Five plants make densified (pelletized, cubed, compressed) RDF, called d-RDF, for use in other facilities, as reported in Appendix B (page B-50). Most of these are small plants that process about 100 tons per day of MSW. d-RDF is expensive to make because of high processing costs and equipment wear.
Applications and Markets Whenever RDF is prepared in one facility for firing at another, a key commercial consideration is the need for a strong contract or a close financial relationship between the preparers of RDF or d-RDF and the final users. In some instances in which the relationship was loose, the user has refused to continue to accept the RDF, and the result was the failure of RDF as an MSW disposal strategy.
d-RDF is often difficult to market. Unless potential customers are willing to pay the additional cost of the densified material for its special properties, plan have little incentive to make d-RDF. The largest user, Ottertail Power, substitutes d-RDF for coal at about 5% of its heat load (RRR, 1992; Berenyi and Gould, 1991a).
Energy Requirements for RDF Preparation
The energy required for RDF preparation is about 0.031-0.046 million Btu per ton of MSW. Appendix A provides additional details on the estimated energy requirements.
Energy Produced by RDF Combustion
As a fuel, RDF has roughly one-half the Btu value of the same weight of coal. RDF also has a higher ash and chloride content, and a lower sulfur content.
A plant like the one shown previously in Figure 5.8 will typically convert 75-85% of the weight(6) and 80-90% of the Btu value of the MSW into RDF . The RDF typically contains 10-17% ash and has a Btu range of 4,800-6,400 Btu per pound. A value of 5,900 Btu per pound was used in the calculations for this study (see Appendix B, pages B-5, B-69, and B-47). When it is used as fuel for electric power production, RDF typically produces 1 kWh for 15,460 Btu (2.6 pounds of RDF).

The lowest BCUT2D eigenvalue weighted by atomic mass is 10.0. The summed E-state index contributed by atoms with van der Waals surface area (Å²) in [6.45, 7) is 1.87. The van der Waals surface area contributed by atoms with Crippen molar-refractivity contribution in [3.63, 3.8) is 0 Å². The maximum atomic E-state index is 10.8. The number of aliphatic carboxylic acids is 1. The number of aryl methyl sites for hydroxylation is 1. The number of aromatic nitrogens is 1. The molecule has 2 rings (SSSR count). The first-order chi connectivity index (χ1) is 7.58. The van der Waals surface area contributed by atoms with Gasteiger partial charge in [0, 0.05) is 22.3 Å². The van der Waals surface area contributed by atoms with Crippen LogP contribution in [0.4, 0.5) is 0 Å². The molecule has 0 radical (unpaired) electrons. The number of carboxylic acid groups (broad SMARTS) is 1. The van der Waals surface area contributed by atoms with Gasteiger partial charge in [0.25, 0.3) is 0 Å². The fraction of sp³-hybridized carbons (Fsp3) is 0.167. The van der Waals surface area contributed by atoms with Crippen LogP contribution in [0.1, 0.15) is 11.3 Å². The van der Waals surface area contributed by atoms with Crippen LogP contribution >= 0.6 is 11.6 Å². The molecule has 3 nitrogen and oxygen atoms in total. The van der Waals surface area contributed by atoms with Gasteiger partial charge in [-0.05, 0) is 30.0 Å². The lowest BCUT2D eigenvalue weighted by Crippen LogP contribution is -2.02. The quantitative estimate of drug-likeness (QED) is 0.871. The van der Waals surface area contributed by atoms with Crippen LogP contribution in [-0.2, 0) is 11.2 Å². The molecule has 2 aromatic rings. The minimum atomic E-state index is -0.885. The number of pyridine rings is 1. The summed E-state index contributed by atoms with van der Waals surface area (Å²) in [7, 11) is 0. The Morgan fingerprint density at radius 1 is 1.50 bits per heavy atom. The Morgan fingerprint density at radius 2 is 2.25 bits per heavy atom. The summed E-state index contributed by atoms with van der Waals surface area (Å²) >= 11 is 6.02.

Net Energy Balance
Thermal efficiency of three new operating RDF plants is about 455 net kWh per ton of MSW, with a range of +100 kWh per ton (7). According to studies of actual performance, the electrical efficiency achieved by burning RDF, like the efficiency achieved by mass burning, depends more on the nature of the raw MSW fuel than it does on the combustion plant design. Boiler design and operating characteristics greatly affect these efficiencies, and neither mass burning nor RDF direct combustion is consistently more efficient.
The "Integrated Strategy Example" later in this section presents the net energy balance for using RDF in an MSW management strategy.
Figure 5.9 summarizes the capital cost estimates for 15 operating integrated RDF production/combustion facilities(8). The estimates are based on detailed data included in Exhibit I. The average unit capital cost is $98,000 per ton per day of design capacity. A comparison study that gave capital costs for RDF plants completed in different periods provided a range of costs from $75,000 to $102,000 per ton per day of design capacity (Kiser, 1990).
Figure 5.10 shows the O&M cost estimates for the plants for which data are available. The average O&M cost for the facilities is $36 per ton of MSW processed, with a range of $13 to $67 per ton.
Note, however, that these averages are based on wide ranges. Because these ranges are so wide and the number of data points is so small, the data in Figures 5.9 and 5.10, as well as the more detailed cost data provided in Exhibit I, are useful only as order-of-magnitude estimates of the possible costs of new RDF preparation and combustion facilities.